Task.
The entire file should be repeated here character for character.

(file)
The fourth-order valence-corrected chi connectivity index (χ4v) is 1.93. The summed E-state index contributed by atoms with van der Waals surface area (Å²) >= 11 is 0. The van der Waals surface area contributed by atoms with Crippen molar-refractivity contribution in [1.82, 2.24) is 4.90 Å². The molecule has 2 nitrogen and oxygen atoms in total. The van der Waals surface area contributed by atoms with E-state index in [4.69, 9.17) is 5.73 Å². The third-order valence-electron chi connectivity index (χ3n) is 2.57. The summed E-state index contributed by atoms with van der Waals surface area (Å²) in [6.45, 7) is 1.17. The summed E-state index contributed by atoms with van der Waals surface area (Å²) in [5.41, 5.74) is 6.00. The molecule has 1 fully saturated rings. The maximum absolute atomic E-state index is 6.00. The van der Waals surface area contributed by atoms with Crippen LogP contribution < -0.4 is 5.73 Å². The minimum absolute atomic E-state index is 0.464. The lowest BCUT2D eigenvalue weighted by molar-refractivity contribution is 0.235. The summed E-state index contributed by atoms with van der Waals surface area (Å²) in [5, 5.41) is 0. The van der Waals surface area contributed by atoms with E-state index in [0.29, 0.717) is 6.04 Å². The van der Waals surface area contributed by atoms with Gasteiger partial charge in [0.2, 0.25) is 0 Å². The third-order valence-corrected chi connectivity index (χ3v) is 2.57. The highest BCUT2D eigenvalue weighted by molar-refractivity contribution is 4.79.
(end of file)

The fourth-order valence-corrected chi connectivity index (χ4v) is 1.93. The summed E-state index contributed by atoms with van der Waals surface area (Å²) >= 11 is 0. The van der Waals surface area contributed by atoms with Crippen molar-refractivity contribution in [1.82, 2.24) is 4.90 Å². The molecule has 2 nitrogen and oxygen atoms in total. The van der Waals surface area contributed by atoms with E-state index in [4.69, 9.17) is 5.73 Å². The third-order valence-electron chi connectivity index (χ3n) is 2.57. The summed E-state index contributed by atoms with van der Waals surface area (Å²) in [6.45, 7) is 1.17. The summed E-state index contributed by atoms with van der Waals surface area (Å²) in [5.41, 5.74) is 6.00. The molecule has 1 fully saturated rings. The maximum absolute atomic E-state index is 6.00. The van der Waals surface area contributed by atoms with Crippen LogP contribution < -0.4 is 5.73 Å². The minimum absolute atomic E-state index is 0.464. The lowest BCUT2D eigenvalue weighted by molar-refractivity contribution is 0.235. The summed E-state index contributed by atoms with van der Waals surface area (Å²) in [5, 5.41) is 0. The van der Waals surface area contributed by atoms with E-state index in [0.29, 0.717) is 6.04 Å². The van der Waals surface area contributed by atoms with Gasteiger partial charge in [0.2, 0.25) is 0 Å². The third-order valence-corrected chi connectivity index (χ3v) is 2.57. The highest BCUT2D eigenvalue weighted by molar-refractivity contribution is 4.79.